Next page . . . . Previous page . . . . Speeches . . . . Contents . . . . Debates(HTML) . . . . PDF . . . .

Legislative Assembly for the ACT: 2008 Week 01 Hansard (Wednesday, 13 February 2008) . . Page.. 149 ..

I am not going to advocate a particular model but I believe that we need to provide students with some continuity through their school days. I think we can look at innovations such as language camps and intensives that would provide a deeper and more engaging experience of languages for kids. Schools need to embrace their languages and build connections with cultural communities so that the schools themselves can be enriched by that experience. We need to provide better support for language teachers. We should take advantage of the federal government’s renewed interest in language, especially Asian languages, and see if we cannot get overseas qualified language teachers retrained for the ACT.

I am disappointed with the curriculum frame for suggesting that intercultural communication is an “us and them” thing and I think we should revisit it. I would also like to see the government take up the challenges and develop a plan for language teaching that will give kids a meaningful experience, to underpin their view of the world and open up opportunities for many of them. I do not think the ACT can turn around and deliver a comprehensive, best practice, system-wide languages program for all our kids tomorrow, but I do think that we can start doing things to achieve that now.

MR BARR (Molonglo—Minister for Education and Training, Minister for Planning, Minister for Tourism, Sport and Recreation, Minister for Industrial Relations) (12.08): I thank Dr Foskey for bringing forward this motion. I foreshadow now that I will be moving an amendment later in the debate that will better reflect the strategies the government has already put in place to improve intercultural understanding and language education offered in ACT public schools. But, with Canberra as the seat of the federal government and the residence of the diplomatic corps, the concentration of people in the ACT who have travelled and have been exposed to languages other than English is well above the national average.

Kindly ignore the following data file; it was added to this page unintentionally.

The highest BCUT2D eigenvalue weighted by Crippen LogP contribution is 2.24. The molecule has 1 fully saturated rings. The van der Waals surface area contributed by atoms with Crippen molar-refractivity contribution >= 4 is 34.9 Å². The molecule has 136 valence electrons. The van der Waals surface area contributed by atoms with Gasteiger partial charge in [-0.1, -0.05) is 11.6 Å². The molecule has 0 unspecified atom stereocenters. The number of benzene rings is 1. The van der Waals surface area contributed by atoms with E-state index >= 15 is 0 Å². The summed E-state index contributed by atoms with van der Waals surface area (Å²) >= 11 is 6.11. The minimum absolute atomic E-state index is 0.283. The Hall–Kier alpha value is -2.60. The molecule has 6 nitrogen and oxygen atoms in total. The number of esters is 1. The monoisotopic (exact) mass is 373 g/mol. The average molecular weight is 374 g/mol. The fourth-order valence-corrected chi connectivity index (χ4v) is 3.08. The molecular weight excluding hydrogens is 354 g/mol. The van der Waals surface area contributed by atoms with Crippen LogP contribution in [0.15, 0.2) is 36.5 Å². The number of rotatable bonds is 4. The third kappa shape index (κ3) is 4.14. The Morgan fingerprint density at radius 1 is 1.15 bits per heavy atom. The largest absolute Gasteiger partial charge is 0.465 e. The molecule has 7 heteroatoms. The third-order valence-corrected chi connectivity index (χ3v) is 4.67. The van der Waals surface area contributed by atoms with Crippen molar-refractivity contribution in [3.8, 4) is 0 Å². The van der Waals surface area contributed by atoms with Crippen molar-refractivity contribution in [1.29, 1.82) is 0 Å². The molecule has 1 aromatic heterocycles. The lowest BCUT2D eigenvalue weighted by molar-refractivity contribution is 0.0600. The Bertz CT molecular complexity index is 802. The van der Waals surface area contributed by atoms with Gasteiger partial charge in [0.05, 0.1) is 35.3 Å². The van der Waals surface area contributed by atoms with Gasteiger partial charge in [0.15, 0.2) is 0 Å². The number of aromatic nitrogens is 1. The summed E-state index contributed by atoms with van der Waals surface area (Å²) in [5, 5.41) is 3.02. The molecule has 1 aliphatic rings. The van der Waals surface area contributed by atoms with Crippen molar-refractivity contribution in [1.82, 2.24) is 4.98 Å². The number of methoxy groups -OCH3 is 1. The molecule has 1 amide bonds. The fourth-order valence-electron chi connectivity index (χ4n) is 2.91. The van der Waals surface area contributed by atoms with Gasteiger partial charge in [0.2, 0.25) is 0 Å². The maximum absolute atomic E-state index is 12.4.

As my colleague Mr Hargreaves outlined yesterday in question time and again this morning during the debate on Ms Porter’s motion, this city celebrates our multicultural background, most visibly during these two weeks during the multicultural festival. Our schools are microcosms of this multicultural society, and our student population draws from over 70 nationalities. Currently in ACT public schools over 17,000 students are enrolled in various levels and types of language classes. The seven most commonly offered languages in ACT public schools are Chinese, French, German, Indonesian, Italian, Japanese and Spanish. However, other languages are offered by a range of other schools: Korean and Latin, and Hindi has just been introduced at one college in 2008.

This is a unique situation that carries with it the responsibility for the ACT to take the lead in intercultural understanding and language education. Although the number of students studying foreign languages in Australia has steadily fallen over the last 11 years, the ACT government, along with a number of other state and territory governments, have recognised that the study of languages other than English is an educational requirement for students living in the 21st century. As recently as September last year, all states and territories reiterated the relevance, significance and importance to young people in Australia today of the need to possess intercultural understanding and exposure to learning a second language. This was outlined in the Council for the Australian Federation’s paper, The future of schooling in Australia.

Next page . . . . Previous page . . . . Speeches . . . . Contents . . . . Debates(HTML) . . . . PDF . . . .